The 16th Air Defence Regiment (16 AD Regt) is the youngest Regiment in the Royal Regiment of Australian Artillery. Its origins can be traced to the formation of two independent Batteries – The 110th Light Anti-Aircraft Battery (raised on 10 May 1965), and the 111th Light Anti-Aircraft Battery (raised on 21 May 1957) – at Woodside, South Australia. The amalgamation of these two Batteries on 2 June 1969 was the foundation of the 16th Light Anti-Aircraft Regiment (16 LAA Regt). Both Batteries were equipped with the 40MM No. 12 Bofors Anti-Aircraft Guns.
At this time the Vietnam War was at its peak and many personnel were deployed with other units (Field Artillery and otherwise) in Vietnam. Although no Australian LAA unit served in Vietnam, personnel from 16 LAA Regt manned 40mm Bofors guns during this time on the landing craft of the 32nd Small Ships Squadron while on operations in South Vietnamese waters.
With the introduction of the Redeye Missile System in January of 1970, The Regiment was re-organised to include both gun and SAM (Surface to Air Missile) detachments. The Regiment worked closely with the RAAF on Air Defence Exercises held in Darwin and played an important role in the planning and execution of Air Defence exercises in Australia.
In 1971, acute manning shortages restricted manning to only one Battery (111 LAA Bty), although 110 LAA Bty was not disestablished and was still on the Australian Order of Battle (ORBAT).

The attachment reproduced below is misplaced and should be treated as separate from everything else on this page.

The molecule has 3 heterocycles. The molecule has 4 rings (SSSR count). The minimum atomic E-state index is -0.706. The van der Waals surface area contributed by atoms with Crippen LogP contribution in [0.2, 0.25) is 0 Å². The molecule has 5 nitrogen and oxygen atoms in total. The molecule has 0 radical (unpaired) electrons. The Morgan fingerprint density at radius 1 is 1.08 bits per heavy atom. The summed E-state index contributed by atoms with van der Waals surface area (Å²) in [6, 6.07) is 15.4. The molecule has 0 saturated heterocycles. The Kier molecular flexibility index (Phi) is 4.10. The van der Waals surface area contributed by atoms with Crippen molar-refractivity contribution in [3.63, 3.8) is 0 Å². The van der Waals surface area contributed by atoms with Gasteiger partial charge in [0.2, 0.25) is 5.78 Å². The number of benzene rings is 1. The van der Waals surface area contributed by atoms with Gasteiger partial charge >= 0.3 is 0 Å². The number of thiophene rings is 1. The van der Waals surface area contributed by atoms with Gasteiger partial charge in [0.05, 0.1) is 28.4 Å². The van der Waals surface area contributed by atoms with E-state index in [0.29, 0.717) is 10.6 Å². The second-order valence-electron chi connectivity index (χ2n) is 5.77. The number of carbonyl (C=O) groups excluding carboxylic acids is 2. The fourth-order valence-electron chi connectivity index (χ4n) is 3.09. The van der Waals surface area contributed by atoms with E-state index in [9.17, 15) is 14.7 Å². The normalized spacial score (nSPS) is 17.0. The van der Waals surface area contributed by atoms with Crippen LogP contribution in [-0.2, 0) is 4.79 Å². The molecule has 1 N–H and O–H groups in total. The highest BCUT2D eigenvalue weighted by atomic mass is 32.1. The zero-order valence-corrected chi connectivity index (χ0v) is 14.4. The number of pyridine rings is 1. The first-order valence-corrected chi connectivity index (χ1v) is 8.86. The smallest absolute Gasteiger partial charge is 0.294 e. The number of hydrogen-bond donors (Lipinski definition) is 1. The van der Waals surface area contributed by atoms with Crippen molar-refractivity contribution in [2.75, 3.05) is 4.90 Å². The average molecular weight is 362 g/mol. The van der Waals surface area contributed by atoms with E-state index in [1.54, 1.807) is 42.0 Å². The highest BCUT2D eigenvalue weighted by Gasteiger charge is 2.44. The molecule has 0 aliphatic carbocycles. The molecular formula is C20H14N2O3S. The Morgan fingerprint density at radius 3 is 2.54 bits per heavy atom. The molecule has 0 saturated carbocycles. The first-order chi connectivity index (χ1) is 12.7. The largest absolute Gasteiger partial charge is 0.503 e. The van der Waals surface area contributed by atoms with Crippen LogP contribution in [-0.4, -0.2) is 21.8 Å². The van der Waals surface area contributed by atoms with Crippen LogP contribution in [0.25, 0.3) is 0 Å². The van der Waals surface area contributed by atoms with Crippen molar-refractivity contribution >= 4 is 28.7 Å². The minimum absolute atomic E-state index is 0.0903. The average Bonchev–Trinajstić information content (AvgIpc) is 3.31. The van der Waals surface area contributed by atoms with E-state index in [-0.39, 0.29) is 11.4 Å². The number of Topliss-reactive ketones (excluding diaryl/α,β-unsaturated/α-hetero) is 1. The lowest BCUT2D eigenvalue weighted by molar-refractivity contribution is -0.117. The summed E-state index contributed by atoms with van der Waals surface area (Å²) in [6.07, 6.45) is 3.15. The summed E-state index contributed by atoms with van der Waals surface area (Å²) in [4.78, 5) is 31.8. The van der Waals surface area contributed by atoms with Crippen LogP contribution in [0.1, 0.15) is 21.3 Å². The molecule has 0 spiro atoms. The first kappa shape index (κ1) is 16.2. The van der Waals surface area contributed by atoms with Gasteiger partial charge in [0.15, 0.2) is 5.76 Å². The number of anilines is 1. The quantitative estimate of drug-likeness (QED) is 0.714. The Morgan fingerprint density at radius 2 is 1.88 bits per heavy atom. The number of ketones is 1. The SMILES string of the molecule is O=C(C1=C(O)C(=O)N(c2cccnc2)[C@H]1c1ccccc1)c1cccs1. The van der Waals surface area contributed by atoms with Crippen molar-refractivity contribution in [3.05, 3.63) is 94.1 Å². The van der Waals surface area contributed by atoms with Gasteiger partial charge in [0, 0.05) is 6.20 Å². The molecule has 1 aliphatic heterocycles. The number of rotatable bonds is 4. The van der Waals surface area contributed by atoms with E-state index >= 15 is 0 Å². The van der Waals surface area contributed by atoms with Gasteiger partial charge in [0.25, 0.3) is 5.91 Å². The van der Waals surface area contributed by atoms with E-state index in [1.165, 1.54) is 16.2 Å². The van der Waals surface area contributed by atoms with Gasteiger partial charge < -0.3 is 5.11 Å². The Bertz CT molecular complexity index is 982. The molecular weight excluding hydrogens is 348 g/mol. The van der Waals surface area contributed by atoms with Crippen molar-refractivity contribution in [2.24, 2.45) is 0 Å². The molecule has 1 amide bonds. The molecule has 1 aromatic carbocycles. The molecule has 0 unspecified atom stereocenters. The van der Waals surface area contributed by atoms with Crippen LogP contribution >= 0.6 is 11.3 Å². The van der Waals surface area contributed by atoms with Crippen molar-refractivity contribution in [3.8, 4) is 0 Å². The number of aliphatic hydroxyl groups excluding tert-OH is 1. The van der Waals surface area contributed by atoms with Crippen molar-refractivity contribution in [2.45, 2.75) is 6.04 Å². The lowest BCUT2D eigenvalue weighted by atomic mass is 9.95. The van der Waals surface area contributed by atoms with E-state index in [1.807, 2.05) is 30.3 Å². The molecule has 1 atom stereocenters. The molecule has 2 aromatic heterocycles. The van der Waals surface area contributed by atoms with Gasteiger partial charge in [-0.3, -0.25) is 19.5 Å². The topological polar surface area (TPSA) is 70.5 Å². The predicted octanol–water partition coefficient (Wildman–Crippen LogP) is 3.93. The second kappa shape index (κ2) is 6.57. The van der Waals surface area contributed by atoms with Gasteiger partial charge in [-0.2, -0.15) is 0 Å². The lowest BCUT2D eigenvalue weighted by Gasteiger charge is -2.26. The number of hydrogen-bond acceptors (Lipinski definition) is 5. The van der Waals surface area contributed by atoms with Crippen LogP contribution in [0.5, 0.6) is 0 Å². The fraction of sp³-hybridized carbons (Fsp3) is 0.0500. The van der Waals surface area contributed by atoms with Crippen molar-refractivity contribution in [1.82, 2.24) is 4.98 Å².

On 6 June 1973, the 40MM Bofors Guns were paraded with the Regiment for the last time, a significant occasion in the short history of 16 LAA Regiment. This occasion also marked the next phase of the role the Regiment was undertaking in the progression toward full Surface to Air Missile Defence capability.
Discussions throughout the 1970s about the requirement for Low Level Air Defence (LLAD) in the Army resulted in the Australian Government committing to the purchase of the Rapier Ground Based Missile Defence System in 1977. The 110th Air Defence Battery was re-established on 1 July 1978 and the unit was renamed 16th Air Defence Regiment (16 AD Regt) the same day. 16 AD Regt Workshops was raised to provide repair and recovery support for the Regiment.
110 AD Bty received the first Rapier equipment from 1979, and it was officially brought into service in 1980. and the Radar Trackers (providing all weather, day/night capability) arrived in 1981. In December 1984, replacement for Redeye was announced, and in March 1987, RBS-70 was introduced into 111 AD Bty (Lt).
In 1991, RBS-70 detachments from 111 AD Bty (Lt) were deployed aboard HMAS Success and Westralia for operational service during the Gulf War. This was repeated in support of the International Coalition Against Terror (ICAT) aboard HMAS Kanimbla and Manoora during 2001-2002 and more recently a RBS-70 detachment was used aboard HMAS Kanimbla during The Coalition War disarming Iraq.
In May 2003, 16 AD Regt was allocated 83 million dollars to be used to replace the Rapier Missile system with an up-graded RBS-70 system. This replacement will be completed during 2005. In August 2003, a contract was signed for a new simulator trainer to be built at 16 AD Regt. This new simulator is a state of the art facility which provides a far more realistic training environment for the operators of the RBS-70 system.